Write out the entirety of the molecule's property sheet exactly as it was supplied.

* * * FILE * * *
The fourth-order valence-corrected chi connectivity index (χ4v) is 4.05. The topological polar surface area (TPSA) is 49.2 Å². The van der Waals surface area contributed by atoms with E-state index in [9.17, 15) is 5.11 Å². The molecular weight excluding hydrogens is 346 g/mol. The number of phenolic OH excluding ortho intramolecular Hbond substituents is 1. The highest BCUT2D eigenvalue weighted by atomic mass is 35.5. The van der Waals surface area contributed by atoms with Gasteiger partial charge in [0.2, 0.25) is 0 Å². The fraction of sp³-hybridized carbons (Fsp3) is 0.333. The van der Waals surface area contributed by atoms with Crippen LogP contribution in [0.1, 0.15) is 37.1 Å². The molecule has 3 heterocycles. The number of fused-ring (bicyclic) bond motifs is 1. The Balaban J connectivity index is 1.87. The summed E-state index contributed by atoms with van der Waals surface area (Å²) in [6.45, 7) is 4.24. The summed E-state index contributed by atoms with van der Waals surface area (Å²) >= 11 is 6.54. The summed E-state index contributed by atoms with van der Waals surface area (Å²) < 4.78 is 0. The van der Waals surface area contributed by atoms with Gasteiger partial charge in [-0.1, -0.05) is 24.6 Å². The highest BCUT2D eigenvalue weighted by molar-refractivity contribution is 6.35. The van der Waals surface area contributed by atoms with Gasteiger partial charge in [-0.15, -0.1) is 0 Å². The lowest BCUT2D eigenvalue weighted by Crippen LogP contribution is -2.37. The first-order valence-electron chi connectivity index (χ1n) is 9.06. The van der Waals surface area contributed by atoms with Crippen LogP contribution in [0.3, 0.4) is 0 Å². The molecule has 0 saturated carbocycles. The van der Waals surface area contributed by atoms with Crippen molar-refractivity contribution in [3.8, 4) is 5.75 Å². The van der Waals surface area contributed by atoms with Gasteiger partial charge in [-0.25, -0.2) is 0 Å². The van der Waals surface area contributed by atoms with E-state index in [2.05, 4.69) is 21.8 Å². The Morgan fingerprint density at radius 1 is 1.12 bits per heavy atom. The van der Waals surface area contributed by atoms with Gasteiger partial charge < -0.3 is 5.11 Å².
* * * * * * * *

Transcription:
The fourth-order valence-corrected chi connectivity index (χ4v) is 4.05. The topological polar surface area (TPSA) is 49.2 Å². The van der Waals surface area contributed by atoms with E-state index in [9.17, 15) is 5.11 Å². The molecular weight excluding hydrogens is 346 g/mol. The number of phenolic OH excluding ortho intramolecular Hbond substituents is 1. The highest BCUT2D eigenvalue weighted by atomic mass is 35.5. The van der Waals surface area contributed by atoms with Gasteiger partial charge in [0.2, 0.25) is 0 Å². The fraction of sp³-hybridized carbons (Fsp3) is 0.333. The van der Waals surface area contributed by atoms with Crippen LogP contribution in [0.1, 0.15) is 37.1 Å². The molecule has 3 heterocycles. The number of fused-ring (bicyclic) bond motifs is 1. The Balaban J connectivity index is 1.87. The summed E-state index contributed by atoms with van der Waals surface area (Å²) in [6.45, 7) is 4.24. The summed E-state index contributed by atoms with van der Waals surface area (Å²) >= 11 is 6.54. The summed E-state index contributed by atoms with van der Waals surface area (Å²) < 4.78 is 0. The van der Waals surface area contributed by atoms with Gasteiger partial charge in [-0.1, -0.05) is 24.6 Å². The highest BCUT2D eigenvalue weighted by molar-refractivity contribution is 6.35. The van der Waals surface area contributed by atoms with Gasteiger partial charge in [-0.15, -0.1) is 0 Å². The lowest BCUT2D eigenvalue weighted by Crippen LogP contribution is -2.37. The first-order valence-electron chi connectivity index (χ1n) is 9.06. The van der Waals surface area contributed by atoms with Crippen LogP contribution in [0.3, 0.4) is 0 Å². The molecule has 0 saturated carbocycles. The van der Waals surface area contributed by atoms with Crippen molar-refractivity contribution in [3.8, 4) is 5.75 Å². The van der Waals surface area contributed by atoms with Gasteiger partial charge in [-0.25, -0.2) is 0 Å². The van der Waals surface area contributed by atoms with E-state index in [2.05, 4.69) is 21.8 Å². The Morgan fingerprint density at radius 1 is 1.12 bits per heavy atom. The van der Waals surface area contributed by atoms with Gasteiger partial charge < -0.3 is 5.11 Å².